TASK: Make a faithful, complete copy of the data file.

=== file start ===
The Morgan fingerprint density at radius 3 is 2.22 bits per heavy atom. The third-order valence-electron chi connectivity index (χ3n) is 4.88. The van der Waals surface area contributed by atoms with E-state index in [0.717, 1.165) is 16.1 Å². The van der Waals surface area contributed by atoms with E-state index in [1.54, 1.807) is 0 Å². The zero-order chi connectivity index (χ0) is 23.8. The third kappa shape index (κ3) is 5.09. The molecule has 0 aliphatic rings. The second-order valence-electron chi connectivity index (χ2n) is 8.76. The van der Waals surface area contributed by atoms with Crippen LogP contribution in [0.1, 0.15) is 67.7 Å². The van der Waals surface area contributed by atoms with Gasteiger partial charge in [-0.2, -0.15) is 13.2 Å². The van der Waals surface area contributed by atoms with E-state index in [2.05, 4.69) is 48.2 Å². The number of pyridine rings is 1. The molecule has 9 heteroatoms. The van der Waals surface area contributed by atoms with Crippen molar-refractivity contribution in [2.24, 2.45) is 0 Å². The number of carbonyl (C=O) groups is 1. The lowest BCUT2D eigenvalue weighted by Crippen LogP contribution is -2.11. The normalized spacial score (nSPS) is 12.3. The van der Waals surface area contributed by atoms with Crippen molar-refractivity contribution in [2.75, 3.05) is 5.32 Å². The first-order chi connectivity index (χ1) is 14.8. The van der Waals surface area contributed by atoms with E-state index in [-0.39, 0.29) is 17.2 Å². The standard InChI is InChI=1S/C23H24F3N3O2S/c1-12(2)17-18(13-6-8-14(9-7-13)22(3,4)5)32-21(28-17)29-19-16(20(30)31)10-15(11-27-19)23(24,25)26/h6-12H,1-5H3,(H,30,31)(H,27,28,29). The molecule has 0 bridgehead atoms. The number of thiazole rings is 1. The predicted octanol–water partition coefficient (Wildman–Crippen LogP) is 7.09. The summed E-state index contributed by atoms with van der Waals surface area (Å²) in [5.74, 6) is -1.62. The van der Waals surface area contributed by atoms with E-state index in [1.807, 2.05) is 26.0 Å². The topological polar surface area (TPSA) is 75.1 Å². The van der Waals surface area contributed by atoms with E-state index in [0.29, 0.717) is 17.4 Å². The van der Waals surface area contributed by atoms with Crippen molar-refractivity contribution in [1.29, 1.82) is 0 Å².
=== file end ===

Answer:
The Morgan fingerprint density at radius 3 is 2.22 bits per heavy atom. The third-order valence-electron chi connectivity index (χ3n) is 4.88. The van der Waals surface area contributed by atoms with E-state index in [0.717, 1.165) is 16.1 Å². The van der Waals surface area contributed by atoms with E-state index in [1.54, 1.807) is 0 Å². The zero-order chi connectivity index (χ0) is 23.8. The third kappa shape index (κ3) is 5.09. The molecule has 0 aliphatic rings. The second-order valence-electron chi connectivity index (χ2n) is 8.76. The van der Waals surface area contributed by atoms with Crippen LogP contribution in [0.1, 0.15) is 67.7 Å². The van der Waals surface area contributed by atoms with Gasteiger partial charge in [-0.2, -0.15) is 13.2 Å². The van der Waals surface area contributed by atoms with E-state index in [2.05, 4.69) is 48.2 Å². The number of pyridine rings is 1. The molecule has 9 heteroatoms. The van der Waals surface area contributed by atoms with Crippen molar-refractivity contribution in [2.24, 2.45) is 0 Å². The number of carbonyl (C=O) groups is 1. The lowest BCUT2D eigenvalue weighted by Crippen LogP contribution is -2.11. The normalized spacial score (nSPS) is 12.3. The van der Waals surface area contributed by atoms with Crippen molar-refractivity contribution in [2.75, 3.05) is 5.32 Å². The first-order chi connectivity index (χ1) is 14.8. The van der Waals surface area contributed by atoms with E-state index in [-0.39, 0.29) is 17.2 Å². The standard InChI is InChI=1S/C23H24F3N3O2S/c1-12(2)17-18(13-6-8-14(9-7-13)22(3,4)5)32-21(28-17)29-19-16(20(30)31)10-15(11-27-19)23(24,25)26/h6-12H,1-5H3,(H,30,31)(H,27,28,29). The molecule has 0 bridgehead atoms. The number of thiazole rings is 1. The predicted octanol–water partition coefficient (Wildman–Crippen LogP) is 7.09. The summed E-state index contributed by atoms with van der Waals surface area (Å²) in [5.74, 6) is -1.62. The van der Waals surface area contributed by atoms with E-state index in [1.807, 2.05) is 26.0 Å². The topological polar surface area (TPSA) is 75.1 Å². The van der Waals surface area contributed by atoms with E-state index in [0.29, 0.717) is 17.4 Å². The van der Waals surface area contributed by atoms with Crippen molar-refractivity contribution in [1.29, 1.82) is 0 Å².